Apr 9, 2001
    Kopavogur, Iceland
    As you are asking about what basses will do the job for you, this topic is probably more suited to the Basses forum!

  14. appler

    appler Guest

    In my opinion, the MusicMan StingRay feels the best and has the best slap tone around. If it's a little too pricey for you, you could always buy an OLP and swap the neck, bridge, or pickups and come out considerably under the cost of a new StingRay. Or find a good deal on a used 'Ray. Just listen to some old Chili Peppers albums. Sooooo fine.
  15. Frank Martin

    Frank Martin Bitten by the luthiery bug...

    Oct 8, 2001
    Budapest, Hungary, EU
    What bass for slap, you ask? well the answer is ALMOST ANYTHING! to get a clear, hi-fi sound, maple or hard ash well serve you well, and one pu closer to the bridge (so P-basses fall out, but they are still slapable...), and a lacquered finish will also add to clarity.

    BTW I slap on a Warwick Corvette 6, with 17mm spacing; oil finished bubinga, wenge board with bell brass frets, so this way I get a different tone from that, but this still sounds good :p

    And one more thing:
    Most of it depends on the strings, anyway... ;)
  16. Frank Martin

    Frank Martin Bitten by the luthiery bug...

    Oct 8, 2001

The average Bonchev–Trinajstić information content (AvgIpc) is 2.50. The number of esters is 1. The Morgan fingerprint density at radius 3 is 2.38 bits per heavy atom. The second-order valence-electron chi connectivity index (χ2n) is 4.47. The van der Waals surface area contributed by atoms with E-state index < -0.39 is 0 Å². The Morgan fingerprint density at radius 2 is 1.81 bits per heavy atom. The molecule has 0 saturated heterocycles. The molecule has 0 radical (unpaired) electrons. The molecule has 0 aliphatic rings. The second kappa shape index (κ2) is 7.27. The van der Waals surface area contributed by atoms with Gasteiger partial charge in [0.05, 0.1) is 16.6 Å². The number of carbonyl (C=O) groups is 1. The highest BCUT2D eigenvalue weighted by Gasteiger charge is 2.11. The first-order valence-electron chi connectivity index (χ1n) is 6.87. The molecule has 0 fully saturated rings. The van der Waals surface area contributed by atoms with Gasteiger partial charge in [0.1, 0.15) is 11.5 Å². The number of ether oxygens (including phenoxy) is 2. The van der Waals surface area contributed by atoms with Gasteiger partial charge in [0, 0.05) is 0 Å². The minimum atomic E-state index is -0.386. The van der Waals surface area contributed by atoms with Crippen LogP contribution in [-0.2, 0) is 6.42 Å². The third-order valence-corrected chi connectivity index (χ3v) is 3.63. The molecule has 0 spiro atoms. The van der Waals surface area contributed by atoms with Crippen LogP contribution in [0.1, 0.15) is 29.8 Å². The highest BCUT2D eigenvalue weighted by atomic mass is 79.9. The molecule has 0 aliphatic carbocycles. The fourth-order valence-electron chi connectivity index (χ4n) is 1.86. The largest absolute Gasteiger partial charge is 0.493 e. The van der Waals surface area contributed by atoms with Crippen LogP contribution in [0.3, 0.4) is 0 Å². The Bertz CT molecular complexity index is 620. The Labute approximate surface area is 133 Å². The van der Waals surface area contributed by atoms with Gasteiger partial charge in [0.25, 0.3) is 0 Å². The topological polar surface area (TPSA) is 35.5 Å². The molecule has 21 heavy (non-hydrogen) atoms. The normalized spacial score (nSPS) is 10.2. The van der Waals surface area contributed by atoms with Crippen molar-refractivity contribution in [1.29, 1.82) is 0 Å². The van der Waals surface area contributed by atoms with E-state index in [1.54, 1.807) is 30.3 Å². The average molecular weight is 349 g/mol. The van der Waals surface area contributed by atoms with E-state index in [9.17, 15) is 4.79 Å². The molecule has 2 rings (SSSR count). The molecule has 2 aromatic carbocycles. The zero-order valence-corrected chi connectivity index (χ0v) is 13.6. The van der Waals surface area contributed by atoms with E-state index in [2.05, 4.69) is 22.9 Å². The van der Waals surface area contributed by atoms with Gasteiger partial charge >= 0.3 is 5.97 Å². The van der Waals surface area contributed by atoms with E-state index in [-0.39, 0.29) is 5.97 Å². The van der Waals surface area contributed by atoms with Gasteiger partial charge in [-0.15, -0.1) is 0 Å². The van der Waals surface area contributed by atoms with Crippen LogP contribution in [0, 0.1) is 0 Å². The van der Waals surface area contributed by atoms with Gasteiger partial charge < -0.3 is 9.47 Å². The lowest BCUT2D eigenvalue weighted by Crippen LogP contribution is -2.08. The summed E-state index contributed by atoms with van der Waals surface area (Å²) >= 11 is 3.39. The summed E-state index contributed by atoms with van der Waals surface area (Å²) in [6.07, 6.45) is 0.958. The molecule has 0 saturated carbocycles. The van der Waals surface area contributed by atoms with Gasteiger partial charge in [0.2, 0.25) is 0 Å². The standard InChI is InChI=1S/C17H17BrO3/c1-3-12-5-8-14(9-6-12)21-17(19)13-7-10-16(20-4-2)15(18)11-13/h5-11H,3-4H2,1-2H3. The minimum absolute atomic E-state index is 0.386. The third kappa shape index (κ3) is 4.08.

Budapest, Hungary, EU
    :( Get a TEACHER! :rolleyes:
    slapping from that high will only tire you out and slow you down. When I slap, I only seldom raise my thumb up more than 1,5" and still get that slap sound. Slap depends more on technique than on brutal force, even though with some players this might seem so *cough* FiEldY *cough*... :rolleyes:
    Check rather Marcus Miller out! ;) :cool:
  17. I think a good slap bass shouldn´t sound too "neutral". IMHO It needs to have a bit nasal character in the midrange. My old bass didn´t have that character, but my new Neuser has plenty of it so I´m slapping a lot more than I used to.
  18. Frank Martin

    Frank Martin Bitten by the luthiery bug...

    Oct 8, 2001
    Budapest, Hungary, EU
    NASAL??? Well i know tastes differ, but nasal? Rather clear, strong deeps and clear, biting highs - thats how slap is defined by most players. A bit of characteristic mid is ok but never have i heard someone play with a nasal tone :eek:
  19. MMSterling

    MMSterling Guest

    Feb 19, 2004
    Leicester, England
    My Sterling gets the jobs done for me, same with Stingrays. Someone mentioned the modulus flea bass, both sterlings/stingrays are cheaper and can easily procude as good a slap tone!

    Andy :)
  20. sunburstbasser


    Oct 18, 2003
    Not always. The MMs are cheaper, but you get what you pay for. I played a Modulus and a Stingray side by side once, and the Mod was all around better. The Flea is basically an MM copy, but the graphite neck, and the preamp, give it a flavor that a lot of MMs can't match. The MM is still great, I just thought the Modulus was better.